If there is someone who is trying to rape a lesbian, I can appreciate their thing. It's just to let them know that they must be straight. For me, I have no time to rape them but if another guy wants to teach them the way, they must rape them, they must rock them. Once she gets raped, I think she'll know which way is nice.
The South African Constitution states that no person or member of the state may discriminate on the basis of a range of social statuses and identities, including gender, sex, marital status, and sexual orientation.11 However, there have been 31 recorded murders of lesbian women in South Africa since 1998, and of these murders only one has resulted in a conviction.12 In one of many examples of unresolved justice, a 19-year-old lesbian woman from Khayelitsha, Cape Town, was beaten, stoned and stabbed to death.13 Six men were arrested for the crime but no official has publicly considered the crime as a hate crime, which would be punishable by a different consequence than rape alone.14 Survivors of corrective rape in South Africa report experiencing verbal abuse before the rape focused on "teaching a lesson" to the woman, showing them how to be a "real woman" and what "a real man tastes like."15 The targeting of WSW, coupled with the verbal abuse aimed at their gender presentation and sexual orientation, indicates that these crimes are fueled by misogyny and homophobia. While the Constitution states that national legislation must be enacted to prevent or prohibit unfair discrimination, rapists are clearly almost never held accountable.
Rape increases the likelihood of HIV transmission in many capacities. Violence against women by intimate partners in the home or by strangers increases the risk of HIV infection for women and of further violence.16 Rape and sexual assault weaken a woman's control over when, with whom, and how they have sex, significantly increasing the risk of HIV.17 Whether or not the offender is an intravenous drug user may increase the likelihood that he has HIV. Once it is established that the offender is HIV-positive, the violent force with which some rape occurs may contribute to HIV-transmission. Unprotected sex, genital trauma including vaginal and/or anal tears, and bite injuries increases the likelihood of HIV-transmission, and are all characteristic consequences of rape.18
This atrocity is not taking place in South Africa alone. In Zimbabwe, a young lesbian woman was locked up by her family and raped by an older man until she became pregnant.19 In Thailand, a Burmese lesbian and factory worker went shopping with a male friend. He and several other men told her she was wasting her beauty as a lesbian. All six men raped her. No one came to her defense following the incident, despite the fact that everyone at the factory knew what had happened.20 In the United States, a woman in Georgia filed a civil lawsuit alleging that a former deputy police officer raped her because she is a lesbian.21 The woman said the officer vowed to "teach her a lesson."22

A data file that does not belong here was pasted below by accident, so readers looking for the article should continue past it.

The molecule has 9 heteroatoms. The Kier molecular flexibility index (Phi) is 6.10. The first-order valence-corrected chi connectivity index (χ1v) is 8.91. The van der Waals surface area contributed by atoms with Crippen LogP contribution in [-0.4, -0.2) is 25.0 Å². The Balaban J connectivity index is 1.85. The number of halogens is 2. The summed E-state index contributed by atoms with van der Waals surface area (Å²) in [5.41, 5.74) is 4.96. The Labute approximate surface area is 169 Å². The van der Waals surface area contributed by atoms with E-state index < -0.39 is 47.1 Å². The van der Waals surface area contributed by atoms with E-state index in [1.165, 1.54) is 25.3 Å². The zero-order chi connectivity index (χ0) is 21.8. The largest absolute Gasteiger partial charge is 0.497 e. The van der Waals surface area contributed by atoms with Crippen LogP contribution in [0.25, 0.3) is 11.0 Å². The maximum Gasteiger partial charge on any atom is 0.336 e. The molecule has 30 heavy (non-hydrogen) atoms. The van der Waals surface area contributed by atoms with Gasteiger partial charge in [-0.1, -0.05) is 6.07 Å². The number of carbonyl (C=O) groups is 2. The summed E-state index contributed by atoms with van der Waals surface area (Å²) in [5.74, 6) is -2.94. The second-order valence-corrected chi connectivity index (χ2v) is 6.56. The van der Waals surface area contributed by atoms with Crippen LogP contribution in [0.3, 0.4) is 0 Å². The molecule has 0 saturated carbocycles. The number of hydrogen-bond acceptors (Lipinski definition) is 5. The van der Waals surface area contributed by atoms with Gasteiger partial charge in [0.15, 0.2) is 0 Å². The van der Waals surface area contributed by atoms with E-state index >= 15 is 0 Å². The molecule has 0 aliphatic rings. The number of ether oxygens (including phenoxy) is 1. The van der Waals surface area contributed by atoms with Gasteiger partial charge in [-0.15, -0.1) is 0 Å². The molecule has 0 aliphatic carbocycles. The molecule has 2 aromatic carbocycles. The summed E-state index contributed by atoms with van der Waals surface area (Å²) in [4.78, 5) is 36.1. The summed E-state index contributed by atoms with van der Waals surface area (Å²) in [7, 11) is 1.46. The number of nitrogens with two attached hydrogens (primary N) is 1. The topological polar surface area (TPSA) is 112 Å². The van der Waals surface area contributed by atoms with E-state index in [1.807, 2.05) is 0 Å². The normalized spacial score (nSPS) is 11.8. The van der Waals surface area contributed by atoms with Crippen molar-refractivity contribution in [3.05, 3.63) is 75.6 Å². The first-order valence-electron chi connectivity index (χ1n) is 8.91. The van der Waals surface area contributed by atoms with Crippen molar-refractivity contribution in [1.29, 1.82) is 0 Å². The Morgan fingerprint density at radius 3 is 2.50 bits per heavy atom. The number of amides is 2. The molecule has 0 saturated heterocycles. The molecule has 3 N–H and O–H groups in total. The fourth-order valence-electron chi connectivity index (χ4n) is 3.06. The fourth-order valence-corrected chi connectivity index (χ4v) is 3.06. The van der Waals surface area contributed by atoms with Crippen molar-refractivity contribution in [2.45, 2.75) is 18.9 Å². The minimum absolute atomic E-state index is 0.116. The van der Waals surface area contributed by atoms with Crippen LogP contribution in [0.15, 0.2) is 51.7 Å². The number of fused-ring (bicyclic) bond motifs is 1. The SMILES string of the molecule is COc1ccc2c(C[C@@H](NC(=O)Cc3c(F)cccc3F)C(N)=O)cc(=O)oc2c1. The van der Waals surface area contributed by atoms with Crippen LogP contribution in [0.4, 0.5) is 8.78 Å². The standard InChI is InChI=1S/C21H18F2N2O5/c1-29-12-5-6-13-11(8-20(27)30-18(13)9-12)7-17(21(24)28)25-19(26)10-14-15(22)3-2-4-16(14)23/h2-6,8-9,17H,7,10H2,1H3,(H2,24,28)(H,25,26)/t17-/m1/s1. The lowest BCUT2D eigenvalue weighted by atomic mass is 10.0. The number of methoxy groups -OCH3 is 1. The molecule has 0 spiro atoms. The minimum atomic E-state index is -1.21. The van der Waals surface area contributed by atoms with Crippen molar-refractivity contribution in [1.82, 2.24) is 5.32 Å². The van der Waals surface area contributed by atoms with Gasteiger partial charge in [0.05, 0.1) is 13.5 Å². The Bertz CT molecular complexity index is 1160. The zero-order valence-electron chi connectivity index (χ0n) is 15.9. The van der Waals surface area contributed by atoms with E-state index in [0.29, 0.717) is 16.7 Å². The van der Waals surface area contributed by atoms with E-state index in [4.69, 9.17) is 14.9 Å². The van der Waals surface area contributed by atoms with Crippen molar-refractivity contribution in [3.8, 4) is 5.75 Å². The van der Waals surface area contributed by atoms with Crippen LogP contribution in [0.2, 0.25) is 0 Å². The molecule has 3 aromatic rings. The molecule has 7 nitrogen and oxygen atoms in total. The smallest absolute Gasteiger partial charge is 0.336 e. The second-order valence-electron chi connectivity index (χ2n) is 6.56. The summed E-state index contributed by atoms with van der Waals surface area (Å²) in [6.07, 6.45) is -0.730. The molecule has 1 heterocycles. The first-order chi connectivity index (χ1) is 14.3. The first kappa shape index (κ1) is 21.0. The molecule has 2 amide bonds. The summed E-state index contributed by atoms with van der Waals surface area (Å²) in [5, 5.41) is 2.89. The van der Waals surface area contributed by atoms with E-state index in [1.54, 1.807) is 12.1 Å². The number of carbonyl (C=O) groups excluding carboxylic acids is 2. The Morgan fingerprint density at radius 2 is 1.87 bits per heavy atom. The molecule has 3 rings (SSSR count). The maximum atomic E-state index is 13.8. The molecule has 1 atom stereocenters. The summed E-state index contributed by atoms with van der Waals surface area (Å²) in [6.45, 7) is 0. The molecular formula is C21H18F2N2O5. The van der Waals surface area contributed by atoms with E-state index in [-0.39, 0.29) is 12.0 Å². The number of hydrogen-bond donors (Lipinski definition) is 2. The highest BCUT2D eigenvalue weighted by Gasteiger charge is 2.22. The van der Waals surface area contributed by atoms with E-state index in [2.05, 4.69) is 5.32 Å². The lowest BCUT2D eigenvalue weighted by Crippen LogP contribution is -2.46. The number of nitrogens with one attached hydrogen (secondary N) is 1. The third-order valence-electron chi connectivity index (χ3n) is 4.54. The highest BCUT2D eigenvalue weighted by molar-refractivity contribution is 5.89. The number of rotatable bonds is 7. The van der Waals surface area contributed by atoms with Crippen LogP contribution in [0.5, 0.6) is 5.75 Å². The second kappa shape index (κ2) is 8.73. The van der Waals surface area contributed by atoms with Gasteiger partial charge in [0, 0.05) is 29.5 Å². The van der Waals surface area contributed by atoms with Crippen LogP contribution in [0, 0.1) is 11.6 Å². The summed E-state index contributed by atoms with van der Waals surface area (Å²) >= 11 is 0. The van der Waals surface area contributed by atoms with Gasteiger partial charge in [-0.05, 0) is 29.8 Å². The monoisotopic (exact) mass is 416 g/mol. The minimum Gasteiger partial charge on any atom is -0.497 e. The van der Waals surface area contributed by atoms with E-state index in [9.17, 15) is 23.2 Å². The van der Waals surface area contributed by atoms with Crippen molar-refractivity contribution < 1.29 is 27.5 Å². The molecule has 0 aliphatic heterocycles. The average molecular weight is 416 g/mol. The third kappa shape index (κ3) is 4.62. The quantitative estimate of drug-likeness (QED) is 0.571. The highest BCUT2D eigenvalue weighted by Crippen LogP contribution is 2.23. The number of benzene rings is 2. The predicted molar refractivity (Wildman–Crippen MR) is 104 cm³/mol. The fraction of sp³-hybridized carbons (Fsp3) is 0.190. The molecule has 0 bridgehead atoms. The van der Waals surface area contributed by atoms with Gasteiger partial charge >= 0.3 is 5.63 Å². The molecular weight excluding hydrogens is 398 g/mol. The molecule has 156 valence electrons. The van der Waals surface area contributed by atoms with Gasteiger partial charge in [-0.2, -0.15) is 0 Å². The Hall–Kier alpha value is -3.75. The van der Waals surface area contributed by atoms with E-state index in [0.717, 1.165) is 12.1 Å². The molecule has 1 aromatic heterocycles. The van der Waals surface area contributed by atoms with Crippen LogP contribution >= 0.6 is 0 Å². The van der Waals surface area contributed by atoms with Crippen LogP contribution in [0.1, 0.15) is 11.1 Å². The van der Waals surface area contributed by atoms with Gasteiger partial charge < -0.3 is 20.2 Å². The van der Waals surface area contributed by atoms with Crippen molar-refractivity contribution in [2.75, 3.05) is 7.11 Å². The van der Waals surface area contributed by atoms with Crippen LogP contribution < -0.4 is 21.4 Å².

The rape and murder of South African national soccer star Eudy Simelane brought attention to corrective rape in the international arena. While factors such as migration affect safe-sex practices and the spread of HIV in South Africa, corrective rape exacerbates the problem. Simelane's mother said, "Why did they do this horrible thing? Because of who she was? She was stabbed, 25 holes in her. The whole body, even under the feet."23 Three men were brought up on charges for the murder. As of August 26th, 2009, the trial was ongoing.24
Sixty-six member countries of the United Nations delivered the first ever statement on sexual orientation and gender identity at the UN General Assembly on December 12, 2008.25 Neither South Africa or the United States signed on in support. The statement reaffirmed "the principle of non-discrimination which requires that human rights apply equally to every human being regardless of sexual orientation or gender identity."26 Later, the United States supported the UN General Assembly Joint Statement on Sexual Orientation, Gender Identity, and Human Rights. The U.S. is also a member of the UN Human Rights Council.27
It is the responsibility of the international community to take the necessary measures to enable women to have power over their health, safety and security by addressing violence against women in all of its forms. In moving forward, attention must be paid to the interlocking and deadly outcomes of institutionalized homophobia, misogyny and stigmas surrounding HIV prevention.
Alexa Mieses was a JK Watson Fellow at GMHC in 2009.